Gmail is Google’s free email service. Released to the general public in February 2007, the advertising-supported service is similar to offerings from Yahoo, AOL, and Microsoft.
Users commonly access Gmail as secure webmail, although clients exist for popular mobile platforms like iOS and Android. Users can also access their mail via both the POP3 and IMAP4 protocols for use in the email client of their choice.
Gmail currently ranks #8 in our email client market share reporting, with 3% of opens being attributed to the service. While still a popular webmail client, it currently ranks behind both Outlook.com (#6) and Yahoo Mail (#7).
It’s interesting to note that Gmail has seen a steady decrease in market share over the past few months, likely do to the increasing popularity of mobile email clients, which have seen huge gains over the past year.
Gmail largely relies on a community-driven spam filter for analyzing messages, not unlike most email providers. Gmail differs in that it does not disclose the use of blacklists, whitelists, or feedback loops for senders.
While this can be problematic for senders used to working with ISPs and email providers on deliverability issues, Google does have some helpful guidelines for bulk senders.
In 2013, Google introduced Gmail’s “new inbox”. Emails are automatically sorted into one of the following five tabs: Primary, Social, Promotions, Updates, and Forums. Users have the ability to customize tabs and define rules for sorting emails from particular senders. Similar to the way it filters spam, Google takes into account how users categorize emails and uses that information when determining how to filter future emails.
Many marketers voiced concerns about the “new inbox” affecting deliverability and opens for their campaigns. While there have been reports of open-rate drops, the “new inbox” is still a bit too new for definitive guidelines on how campaigns are affected or workarounds for the new tabs.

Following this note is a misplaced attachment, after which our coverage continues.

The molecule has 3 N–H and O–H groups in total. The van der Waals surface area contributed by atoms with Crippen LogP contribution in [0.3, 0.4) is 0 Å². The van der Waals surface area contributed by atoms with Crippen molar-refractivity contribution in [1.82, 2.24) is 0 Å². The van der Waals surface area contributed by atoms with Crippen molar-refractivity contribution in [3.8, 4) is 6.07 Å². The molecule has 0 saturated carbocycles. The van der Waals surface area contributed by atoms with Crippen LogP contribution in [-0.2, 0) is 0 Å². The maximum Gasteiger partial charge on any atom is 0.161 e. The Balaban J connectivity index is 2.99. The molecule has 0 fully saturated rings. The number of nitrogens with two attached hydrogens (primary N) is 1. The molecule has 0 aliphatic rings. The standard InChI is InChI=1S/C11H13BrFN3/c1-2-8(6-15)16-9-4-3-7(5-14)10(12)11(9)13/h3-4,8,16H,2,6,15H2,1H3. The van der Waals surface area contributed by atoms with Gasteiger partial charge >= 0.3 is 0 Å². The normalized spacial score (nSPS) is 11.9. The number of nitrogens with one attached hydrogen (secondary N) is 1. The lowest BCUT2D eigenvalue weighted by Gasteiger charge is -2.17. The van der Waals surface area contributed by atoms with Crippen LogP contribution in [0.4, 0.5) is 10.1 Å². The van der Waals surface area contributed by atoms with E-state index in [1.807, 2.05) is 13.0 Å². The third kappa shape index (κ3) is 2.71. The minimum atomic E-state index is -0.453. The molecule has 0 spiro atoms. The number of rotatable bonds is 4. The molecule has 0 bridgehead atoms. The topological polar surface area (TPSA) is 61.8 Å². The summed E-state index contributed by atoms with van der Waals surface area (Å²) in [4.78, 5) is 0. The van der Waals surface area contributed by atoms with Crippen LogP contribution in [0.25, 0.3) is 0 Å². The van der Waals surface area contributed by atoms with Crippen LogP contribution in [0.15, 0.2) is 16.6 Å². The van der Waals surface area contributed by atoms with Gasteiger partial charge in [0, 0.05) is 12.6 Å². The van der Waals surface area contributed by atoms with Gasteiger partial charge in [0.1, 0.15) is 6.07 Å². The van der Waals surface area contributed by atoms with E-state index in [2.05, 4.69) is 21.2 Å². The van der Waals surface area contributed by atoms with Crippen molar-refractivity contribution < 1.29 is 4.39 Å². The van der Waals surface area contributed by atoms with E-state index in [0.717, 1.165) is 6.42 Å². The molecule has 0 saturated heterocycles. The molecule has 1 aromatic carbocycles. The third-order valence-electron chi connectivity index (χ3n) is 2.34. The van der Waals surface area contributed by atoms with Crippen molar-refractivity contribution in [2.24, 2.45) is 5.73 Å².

The Gmail webmail client relies on the browser it is running in for rendering HTML emails. This means that similarly styled content can vary in appearance whether viewed in Internet Explorer, Chrome, Safari, Firefox, etc. The operating system can also affect the display of content, as Windows, OS X, and Linux all display things like text slightly differently.
Gmail also blocks images by default, displaying an alert above the email prompting users to enable images for the email.
You will want to take this into account and always include appropriate alt-text for your images to insure that your message gets across to subscribers even when images are disabled.
While most common selectors work in Gmail, it has extremely limited support for pseudo-selectors such as :hover and :first-child. Most designers don’t take advantage of pseudo-selectors in email, but for those attempting some hover effects, keep in mind that they will not work in Gmail.
Gmail does support most of the box-model, allowing designers to use padding, margins, width, height, and min- and max- for structuring content. However, Gmail does not support most positioning rules for CSS - including top, right, bottom, and left. Oddly enough, it does support the use of floats and clears. Designers that are using display:none; to hide content on devices will find Gmail frustrating, as it does not support the property at all.
Those looking to use CSS3 to embellish their designs will find that Gmail does not render commonly used properties like text-shadow and box-shadow. Border-radius works well, though.
Email Client Market Share
Campaign Monitor's Will It Work?
MailChimp's CSS Support Guide
Campaign Monitor's Guide to CSS Support
How Gmail's Spam Filter Works
How Gmail's New Inbox is Affecting Open Rates
Why Preprocessors are the Enemy
Why Do Email Clients Render Emails Differently?
Why Email Designs Break